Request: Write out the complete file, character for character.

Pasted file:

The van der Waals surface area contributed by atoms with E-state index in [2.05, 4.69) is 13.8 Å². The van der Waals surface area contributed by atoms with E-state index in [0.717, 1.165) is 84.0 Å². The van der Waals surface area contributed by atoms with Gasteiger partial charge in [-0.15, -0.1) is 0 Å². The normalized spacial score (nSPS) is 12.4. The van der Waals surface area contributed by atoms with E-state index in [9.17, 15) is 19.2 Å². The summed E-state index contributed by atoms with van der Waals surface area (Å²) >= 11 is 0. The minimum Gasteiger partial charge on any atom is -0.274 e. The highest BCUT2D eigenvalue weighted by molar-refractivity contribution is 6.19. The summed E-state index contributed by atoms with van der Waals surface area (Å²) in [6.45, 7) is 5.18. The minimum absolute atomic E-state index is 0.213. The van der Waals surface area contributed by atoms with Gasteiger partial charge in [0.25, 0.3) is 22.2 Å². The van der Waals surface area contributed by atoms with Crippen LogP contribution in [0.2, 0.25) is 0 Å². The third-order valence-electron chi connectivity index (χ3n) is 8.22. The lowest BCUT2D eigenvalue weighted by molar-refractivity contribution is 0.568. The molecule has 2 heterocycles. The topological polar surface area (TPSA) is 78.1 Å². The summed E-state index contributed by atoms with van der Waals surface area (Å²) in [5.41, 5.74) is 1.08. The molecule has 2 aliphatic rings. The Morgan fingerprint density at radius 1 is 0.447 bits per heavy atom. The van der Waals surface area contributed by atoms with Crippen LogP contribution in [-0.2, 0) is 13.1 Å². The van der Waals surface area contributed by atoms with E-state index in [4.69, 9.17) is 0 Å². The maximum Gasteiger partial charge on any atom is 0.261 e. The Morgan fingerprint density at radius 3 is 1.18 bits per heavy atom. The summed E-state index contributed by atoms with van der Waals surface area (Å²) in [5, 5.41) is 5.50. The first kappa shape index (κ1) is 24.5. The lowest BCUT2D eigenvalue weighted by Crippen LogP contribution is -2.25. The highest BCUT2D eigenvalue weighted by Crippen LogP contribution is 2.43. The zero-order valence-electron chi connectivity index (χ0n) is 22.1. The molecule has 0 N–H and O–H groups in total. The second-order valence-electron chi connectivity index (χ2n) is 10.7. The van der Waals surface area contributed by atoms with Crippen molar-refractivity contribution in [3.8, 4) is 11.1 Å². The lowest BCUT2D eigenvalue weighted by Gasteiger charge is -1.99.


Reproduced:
The van der Waals surface area contributed by atoms with E-state index in [2.05, 4.69) is 13.8 Å². The van der Waals surface area contributed by atoms with E-state index in [0.717, 1.165) is 84.0 Å². The van der Waals surface area contributed by atoms with Gasteiger partial charge in [-0.15, -0.1) is 0 Å². The normalized spacial score (nSPS) is 12.4. The van der Waals surface area contributed by atoms with E-state index in [9.17, 15) is 19.2 Å². The summed E-state index contributed by atoms with van der Waals surface area (Å²) >= 11 is 0. The minimum Gasteiger partial charge on any atom is -0.274 e. The highest BCUT2D eigenvalue weighted by molar-refractivity contribution is 6.19. The summed E-state index contributed by atoms with van der Waals surface area (Å²) in [6.45, 7) is 5.18. The minimum absolute atomic E-state index is 0.213. The van der Waals surface area contributed by atoms with Gasteiger partial charge in [0.25, 0.3) is 22.2 Å². The van der Waals surface area contributed by atoms with Crippen LogP contribution in [0.2, 0.25) is 0 Å². The third-order valence-electron chi connectivity index (χ3n) is 8.22. The lowest BCUT2D eigenvalue weighted by molar-refractivity contribution is 0.568. The molecule has 2 heterocycles. The topological polar surface area (TPSA) is 78.1 Å². The summed E-state index contributed by atoms with van der Waals surface area (Å²) in [5.41, 5.74) is 1.08. The molecule has 2 aliphatic rings. The Morgan fingerprint density at radius 1 is 0.447 bits per heavy atom. The van der Waals surface area contributed by atoms with Crippen LogP contribution in [-0.2, 0) is 13.1 Å². The van der Waals surface area contributed by atoms with E-state index in [4.69, 9.17) is 0 Å². The maximum Gasteiger partial charge on any atom is 0.261 e. The Morgan fingerprint density at radius 3 is 1.18 bits per heavy atom. The summed E-state index contributed by atoms with van der Waals surface area (Å²) in [5, 5.41) is 5.50. The first kappa shape index (κ1) is 24.5. The lowest BCUT2D eigenvalue weighted by Crippen LogP contribution is -2.25. The highest BCUT2D eigenvalue weighted by Crippen LogP contribution is 2.43. The zero-order valence-electron chi connectivity index (χ0n) is 22.1. The molecule has 0 N–H and O–H groups in total. The second-order valence-electron chi connectivity index (χ2n) is 10.7. The van der Waals surface area contributed by atoms with Crippen molar-refractivity contribution in [3.8, 4) is 11.1 Å². The lowest BCUT2D eigenvalue weighted by Gasteiger charge is -1.99.